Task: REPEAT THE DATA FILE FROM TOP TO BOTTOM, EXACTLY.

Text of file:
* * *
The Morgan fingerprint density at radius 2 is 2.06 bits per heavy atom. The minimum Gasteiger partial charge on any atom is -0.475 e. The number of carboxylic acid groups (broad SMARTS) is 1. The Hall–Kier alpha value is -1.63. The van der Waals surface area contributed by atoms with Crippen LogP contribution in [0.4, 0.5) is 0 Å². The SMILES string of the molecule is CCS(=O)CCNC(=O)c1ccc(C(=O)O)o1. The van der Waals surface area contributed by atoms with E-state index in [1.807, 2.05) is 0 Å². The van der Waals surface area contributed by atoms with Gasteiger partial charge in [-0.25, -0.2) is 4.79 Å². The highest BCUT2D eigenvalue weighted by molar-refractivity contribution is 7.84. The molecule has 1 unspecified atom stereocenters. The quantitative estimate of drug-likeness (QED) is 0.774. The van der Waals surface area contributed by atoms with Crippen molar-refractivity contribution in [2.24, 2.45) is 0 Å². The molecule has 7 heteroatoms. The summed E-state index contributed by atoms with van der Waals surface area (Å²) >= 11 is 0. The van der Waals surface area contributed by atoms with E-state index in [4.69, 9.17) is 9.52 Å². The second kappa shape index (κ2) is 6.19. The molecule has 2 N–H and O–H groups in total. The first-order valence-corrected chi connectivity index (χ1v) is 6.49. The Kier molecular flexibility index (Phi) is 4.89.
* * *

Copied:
The Morgan fingerprint density at radius 2 is 2.06 bits per heavy atom. The minimum Gasteiger partial charge on any atom is -0.475 e. The number of carboxylic acid groups (broad SMARTS) is 1. The Hall–Kier alpha value is -1.63. The van der Waals surface area contributed by atoms with Crippen LogP contribution in [0.4, 0.5) is 0 Å². The SMILES string of the molecule is CCS(=O)CCNC(=O)c1ccc(C(=O)O)o1. The van der Waals surface area contributed by atoms with E-state index in [1.807, 2.05) is 0 Å². The van der Waals surface area contributed by atoms with Gasteiger partial charge in [-0.25, -0.2) is 4.79 Å². The highest BCUT2D eigenvalue weighted by molar-refractivity contribution is 7.84. The molecule has 1 unspecified atom stereocenters. The quantitative estimate of drug-likeness (QED) is 0.774. The van der Waals surface area contributed by atoms with Crippen molar-refractivity contribution in [2.24, 2.45) is 0 Å². The molecule has 7 heteroatoms. The summed E-state index contributed by atoms with van der Waals surface area (Å²) >= 11 is 0. The van der Waals surface area contributed by atoms with E-state index in [4.69, 9.17) is 9.52 Å². The second kappa shape index (κ2) is 6.19. The molecule has 2 N–H and O–H groups in total. The first-order valence-corrected chi connectivity index (χ1v) is 6.49. The Kier molecular flexibility index (Phi) is 4.89.